There is still some force in the *The Ring and the Book.' By Robert Browning, M.A, In Four Vols. Smith

and Elder.

observation that the poet has taken
a remarkable case out of the Ita-
lian Newgate Calendar. But how
wonderfully the treatment has re-
deemed the subject, and given us a
gallery of portraiture grand, subtle,
and of incomparable force! Still it
is like the famous picture of the
Caracchi family in the library of
Christ Church, where the interior is a
butcher's shop and all the artists are
butchers. Throughout the poem,
despite the artistic merit, despite
the portraiture, butchers and vic-
tims form the subject, and the red
smear of bloodshed is on every page.
The repellent story is presented with
every variety of presentment. At
first the plot seemed lengthy and
complicated, but it is shown in so
many cross lights, in so many nar-
ratives, in so many comments, in
such varying aspects of varying
minds, in such contemporary gossip
and barristerial ingenuity, that we
become somewhat sated and weary
with the familiar details. It is with
the utmost relief that we alight on
that splendid monologue of the
Caponsacchi speech which first fully
indicates the ultimate grandeur of
the poem. The exquisite simplicity,
purity, and pathos of Pompilia, is
evidenced almost at the beginning
in the tender passage beginning

Oh, how good God is that my babe was born!" and there is something both human and divine in the flush of her pure love for her delivering priest, like sunset upon alpine ice and snow, the looking forward to that eternal state when there is neither marrying nor giving in marriage. In violent contrast with this simplicity, the result of the poet's intensest and highest art, are the rival speeches of the two lawyers, Hyacinthus de Archangelis and Johannes Baptista Bottinius. Whatever Mr. Browning has of ingenuity, of logomachy, of sophistic reasoning, of verbal license, is here carried to absolute revelry,

the foil to passion, the Margites element in the epic, the comic Parabasis rudely introduced into the tragedy. There is an immense quantity of Latin, which need not, however, frighten the ladies, as the poet, seriatim, translates all the phrases into free English, and the poem now resembles nothing so much as the end of the Eton Latin Grammar, where the prosody is construed out into the vernacular. The Procurator Pauperum, overflowing with love for his little eight-year old boy, and with professional rivalry against his opponent the Fisce, and all the while that he is working out Guido's case, intent upon his dinner of lamb's fry and Rosolio wine, and then the fun, as is Mr. Browning's manner, suddenly becoming earnest, as he rejoices in home sanctitudes, is, though highly curious, out of place, and would easily bear excision from the poem. The fourth volume is in every respect the worthiest of the quaternion. The Pope's monologue is the highest part of the whole work, the highest tones to which Mr. Browning, or any poet of our day, has ever attained. We by no means agree in the somewhat disparaging estimate that has been made of the second Guido speech. There is a sulphurous odour about it, indeed, redolent of the pit, but it is unsurpassable in energy and passion, and we only place it below the pontiff's because the piety, insight, wisdom, and greatness in the pope's speech are so much richer food for contemplation. It is thus he settles the main issue of the story, by sending his rescript for the execution of Guido and his assassins as soon as may be.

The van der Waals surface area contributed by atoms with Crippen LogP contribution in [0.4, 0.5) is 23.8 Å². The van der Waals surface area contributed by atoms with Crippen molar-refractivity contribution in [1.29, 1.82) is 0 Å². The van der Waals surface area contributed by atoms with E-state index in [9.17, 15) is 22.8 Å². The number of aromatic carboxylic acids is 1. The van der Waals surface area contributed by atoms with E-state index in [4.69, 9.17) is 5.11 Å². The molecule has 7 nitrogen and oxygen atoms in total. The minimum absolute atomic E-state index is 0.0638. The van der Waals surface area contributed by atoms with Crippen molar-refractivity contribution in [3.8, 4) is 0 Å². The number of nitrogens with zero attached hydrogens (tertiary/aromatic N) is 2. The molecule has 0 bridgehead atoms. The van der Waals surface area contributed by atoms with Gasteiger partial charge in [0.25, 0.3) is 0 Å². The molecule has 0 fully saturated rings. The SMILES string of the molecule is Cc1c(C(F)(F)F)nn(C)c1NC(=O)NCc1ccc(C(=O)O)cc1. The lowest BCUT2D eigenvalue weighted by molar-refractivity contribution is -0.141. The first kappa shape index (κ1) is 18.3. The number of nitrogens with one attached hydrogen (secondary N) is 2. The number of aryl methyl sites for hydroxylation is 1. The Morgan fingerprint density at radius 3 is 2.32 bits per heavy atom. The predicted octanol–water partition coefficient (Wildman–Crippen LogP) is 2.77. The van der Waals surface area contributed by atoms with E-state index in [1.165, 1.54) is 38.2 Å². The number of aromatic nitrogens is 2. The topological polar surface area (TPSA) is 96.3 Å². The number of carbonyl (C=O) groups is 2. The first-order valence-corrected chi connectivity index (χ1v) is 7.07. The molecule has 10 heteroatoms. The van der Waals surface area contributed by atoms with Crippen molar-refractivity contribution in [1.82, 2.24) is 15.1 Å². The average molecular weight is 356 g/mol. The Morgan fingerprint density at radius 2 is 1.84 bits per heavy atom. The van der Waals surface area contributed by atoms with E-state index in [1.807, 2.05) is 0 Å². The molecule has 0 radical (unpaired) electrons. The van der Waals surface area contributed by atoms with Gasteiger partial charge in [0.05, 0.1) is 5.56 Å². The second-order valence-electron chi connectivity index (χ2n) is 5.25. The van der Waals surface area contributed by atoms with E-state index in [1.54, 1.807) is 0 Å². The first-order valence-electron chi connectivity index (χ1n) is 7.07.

For the main criminal I have no hope,
Except in such a suddenness of fate.
I stood at Naples once, a night so dark
I could have scarce conjectured there was

Anywhere; sky, or sea, or world at all:
But the night's black was burst through by a

Thunder struck blow on blow, earth groaned and bore

Through her whole length of mountain visible. There lay the city thick and plain with spires, And, like a ghost disshrouded, white the sea. So may the truth be flashed out by one blow, And Guido see, one instant, and be saved.

Else I avert my face, nor follow him
Into that sad, obscure, sequestered state
Where God unmakes but to remake the soul
He else made first in vain; which must not be
Enough, for I may die this very night,
And how should I dare die, this man let live?
Carry this forthwith to the Governor.'

Throughout the pope's speech there is as pure an air as Pompilia's own and higher thought. There is a vein of simple, natural piety about the good old man which would appear strange to undiluted Protestantism. There is his fatherly joy over the endurance of Pompilia.